If Daniels -- a 6-foot-4, 210-pound senior -- wants to become a first-round pick in the NFL draft, Kelly says the first thing he needs to do is improve his pocket presence. That and making better anticipatory throws, letting the receiver run into space or throwing away from defenders.
While Daniels hasn't made "a ton" of those throws, Kelly says, "He started making them later in the season."
Jim Nagy, a former NFL scout who runs the Senior Bowl, agrees. He was at LSU's 2022 season-opener against Florida State and could see just how "discombobulated" the offense was and how uncomfortable Daniels was running it. Nagy says Daniels appeared "frenetic" at times.
But Nagy was there again in-person for the win over Ole Miss and followed along through the rest of the season, and what he saw led him to call Daniels the most improved player in the country. He wasn't perfect, Nagy says, but he stuck with his reads longer and fit the ball into tighter windows.
Nagy loves Daniels' composure, which teammates rave about. "Fourth quarter, 2 seconds left," Williams says, "he's going to be the calmest guy you've ever met."
Nagy also says Daniels is more athletic than he gets credit for. He was at the Manning Passing Academy and says there's "no doubt" Daniels has an NFL-caliber arm.
So is the Joe Burrow comparison fair? While Nagy's hesitant to pin those expectations on anyone, he doesn't dismiss it out of hand.
"I'll start by saying this: we have Jayden at the same spot on the board right now that we had Joe going into his senior year," Nagy says. "It's essentially like a fringe Day 2-3 grade, kind of a fringe top-100 grade. And, man, that was a magical year for Joe. Joe's a pretty special guy when it comes to how he's wired as a competitor and leader. But he's in the same spot. And very similar -- they didn't ask too much of Jayden last year, just like they didn't ask a lot of Joe his first year there.
"Joe answered the bell and we'll see if Jayden can do that."
Now does Daniels have the benefit of a Ja'Marr Chase and Justin Jefferson to throw to? Probably not. That team was loaded, producing 30 total NFL draft picks from 2020-22.
But Nagy says he believes Daniels will have better protection this season, which could go a long way in his development.
If he can consistently navigate the pocket and make the anticipatory throws Kelly talked about, Nagy says, "Then now we're cooking."
ABOUT A MONTH after spending the week with the Mannings in Thibodaux, Daniels trades in shorts and a T-shirt for a sharp black suit and crisp white button-up shirt. At SEC media days in Nashville, Tennessee, he's ready for his close-up, sporting a fresh haircut, a dazzling diamond-encrusted chain and chunky diamond stud earrings that catch the light of every camera pointed in his direction.
Asked about the pressure to continue the championship run on campus started by the baseball and women's basketball teams, Daniels gives those players their props and says, "Hopefully we can follow up with one."
But that's as far as he's willing to go. "We have to take it day by day and really just enjoy the process," he says in pitch-perfect coachspeak.
During a day of probing questions from hundreds of sound-bite-hungry reporters, Daniels shows his trademarked fourth-quarter poise. That is, until a reporter asks him about his chances of winning the Heisman.
"I mean ..." he says before pausing a beat to compose himself.
He smirks and laughs nervously.
"I don't really look at that stuff like that," he says. "I'm blessed and honored to be part of a prestigious award like that. Hopefully when I win football games, hopefully my odds go up, but my main thing is really just focusing on helping the team win football games. If individual success comes with it, then it comes with it."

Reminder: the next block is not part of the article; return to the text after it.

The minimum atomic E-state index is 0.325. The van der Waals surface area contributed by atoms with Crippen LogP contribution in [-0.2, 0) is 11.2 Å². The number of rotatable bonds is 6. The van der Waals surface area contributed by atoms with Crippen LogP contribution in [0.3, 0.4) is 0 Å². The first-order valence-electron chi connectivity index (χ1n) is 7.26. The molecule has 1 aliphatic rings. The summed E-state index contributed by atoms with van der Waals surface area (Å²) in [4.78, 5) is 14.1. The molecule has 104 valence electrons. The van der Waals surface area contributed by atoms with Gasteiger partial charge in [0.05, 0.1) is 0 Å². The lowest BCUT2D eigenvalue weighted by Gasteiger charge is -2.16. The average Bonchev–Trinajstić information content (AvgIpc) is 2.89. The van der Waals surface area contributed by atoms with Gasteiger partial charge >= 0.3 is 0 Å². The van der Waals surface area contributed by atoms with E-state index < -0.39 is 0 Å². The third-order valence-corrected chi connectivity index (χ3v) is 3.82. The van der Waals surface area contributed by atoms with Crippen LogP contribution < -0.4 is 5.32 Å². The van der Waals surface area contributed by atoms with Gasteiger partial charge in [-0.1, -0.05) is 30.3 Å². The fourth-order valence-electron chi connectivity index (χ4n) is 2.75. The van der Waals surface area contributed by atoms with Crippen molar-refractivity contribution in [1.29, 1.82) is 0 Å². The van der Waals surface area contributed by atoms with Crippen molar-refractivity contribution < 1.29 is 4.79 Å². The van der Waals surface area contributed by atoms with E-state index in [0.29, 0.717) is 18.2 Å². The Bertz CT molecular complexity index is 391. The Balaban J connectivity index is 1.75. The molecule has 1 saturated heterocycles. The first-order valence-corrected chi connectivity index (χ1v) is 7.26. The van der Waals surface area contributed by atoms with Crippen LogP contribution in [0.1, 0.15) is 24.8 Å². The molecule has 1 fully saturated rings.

Daniels is much more comfortable talking about the team and the work they've put in this offseason. He picks apart his first season at LSU with ease, saying how it was a "night and day" difference from Arizona State -- where he threw 32 touchdown passes in 29 games over three seasons -- and how they learned as a group during that late slump against Arkansas and Texas A&M, "You can't just go out there and think you're going to roll past a team with a good record."
On the one hand, he says he wants the running backs to have more rushing yards than him this season. But on the other hand, "I'd just say that's probably the dynamic of my game that makes me that much more dangerous."
"So I don't want to take that from my game," he adds, "but I want to keep growing as a quarterback and as a passer."
And where exactly does he think he can get better?
"The deep ball," he says. "Just letting it go and giving my guys a chance to go out there and make a play. I felt that probably the biggest leap that I took as a quarterback this offseason is building that timing with those guys and knowing how they run routes and giving them opportunities to go make plays downfield, which I know they can do at a high level."
Daniels calls Malik Nabers, who broke out with a combined 291 yards and two touchdowns against Georgia and Purdue, a "go-to" receiver with the type of power and speed you can't teach. Nabers, Kyren Lacy and Brian Thomas have all "stepped up and showed out" this summer, Daniels says.
And he's confident in the growth of the line, too, which he says gelled down the stretch. Last season, coaches tried to cover up for freshmen tackles Will Campbell and Emery Jones. "It'll be less about that and more about exerting our will against people," Kelly says, adding that they're recruiting as if Campbell and Jones could receive first-round grades after their junior seasons.
"I feel like we can have a top offense in the country," Daniels says in one of his boldest statements of the day.
Unlike Williams and Wingo, Daniels doesn't say of LSU this season, "We're coming." It's just something some of the guys say, he explains, rather than a mantra or team motto.
"We just know what we're capable of," he says. "If we handle our business, we'll probably be there."
There, as in, with a shot at playing for a national championship.
Wouldn't that be a helluva leap for a quarterback and a coach to make after only one year in Baton Rouge?
Daniels isn't backing away from those lofty expectations. And he should know better than anyone what they're capable of.
This is his team after all.